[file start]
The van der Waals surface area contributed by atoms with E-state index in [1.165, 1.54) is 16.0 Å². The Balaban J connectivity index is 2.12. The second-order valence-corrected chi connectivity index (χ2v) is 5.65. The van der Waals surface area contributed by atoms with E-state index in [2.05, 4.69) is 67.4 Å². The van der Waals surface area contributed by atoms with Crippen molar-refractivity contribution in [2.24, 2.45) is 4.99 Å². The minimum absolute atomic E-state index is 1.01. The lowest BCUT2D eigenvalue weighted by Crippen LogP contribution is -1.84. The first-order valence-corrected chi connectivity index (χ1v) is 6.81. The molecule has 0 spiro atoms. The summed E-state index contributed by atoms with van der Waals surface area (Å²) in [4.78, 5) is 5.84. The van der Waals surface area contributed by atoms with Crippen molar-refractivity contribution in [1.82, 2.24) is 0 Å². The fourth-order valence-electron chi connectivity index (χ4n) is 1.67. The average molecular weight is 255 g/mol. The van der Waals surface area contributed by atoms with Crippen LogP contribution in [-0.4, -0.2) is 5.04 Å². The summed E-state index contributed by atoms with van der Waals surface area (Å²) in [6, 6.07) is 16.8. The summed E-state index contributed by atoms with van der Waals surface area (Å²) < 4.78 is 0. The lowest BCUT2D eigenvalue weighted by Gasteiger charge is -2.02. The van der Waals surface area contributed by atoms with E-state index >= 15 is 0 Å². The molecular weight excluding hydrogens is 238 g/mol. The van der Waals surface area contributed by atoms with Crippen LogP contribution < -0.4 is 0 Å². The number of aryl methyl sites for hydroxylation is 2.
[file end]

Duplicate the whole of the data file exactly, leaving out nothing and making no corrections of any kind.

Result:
The van der Waals surface area contributed by atoms with E-state index in [1.165, 1.54) is 16.0 Å². The Balaban J connectivity index is 2.12. The second-order valence-corrected chi connectivity index (χ2v) is 5.65. The van der Waals surface area contributed by atoms with E-state index in [2.05, 4.69) is 67.4 Å². The van der Waals surface area contributed by atoms with Crippen molar-refractivity contribution in [2.24, 2.45) is 4.99 Å². The minimum absolute atomic E-state index is 1.01. The lowest BCUT2D eigenvalue weighted by Crippen LogP contribution is -1.84. The first-order valence-corrected chi connectivity index (χ1v) is 6.81. The molecule has 0 spiro atoms. The summed E-state index contributed by atoms with van der Waals surface area (Å²) in [4.78, 5) is 5.84. The van der Waals surface area contributed by atoms with Crippen molar-refractivity contribution in [1.82, 2.24) is 0 Å². The fourth-order valence-electron chi connectivity index (χ4n) is 1.67. The average molecular weight is 255 g/mol. The van der Waals surface area contributed by atoms with Crippen LogP contribution in [-0.4, -0.2) is 5.04 Å². The summed E-state index contributed by atoms with van der Waals surface area (Å²) in [6, 6.07) is 16.8. The summed E-state index contributed by atoms with van der Waals surface area (Å²) < 4.78 is 0. The lowest BCUT2D eigenvalue weighted by Gasteiger charge is -2.02. The van der Waals surface area contributed by atoms with E-state index >= 15 is 0 Å². The molecular weight excluding hydrogens is 238 g/mol. The van der Waals surface area contributed by atoms with Crippen LogP contribution < -0.4 is 0 Å². The number of aryl methyl sites for hydroxylation is 2.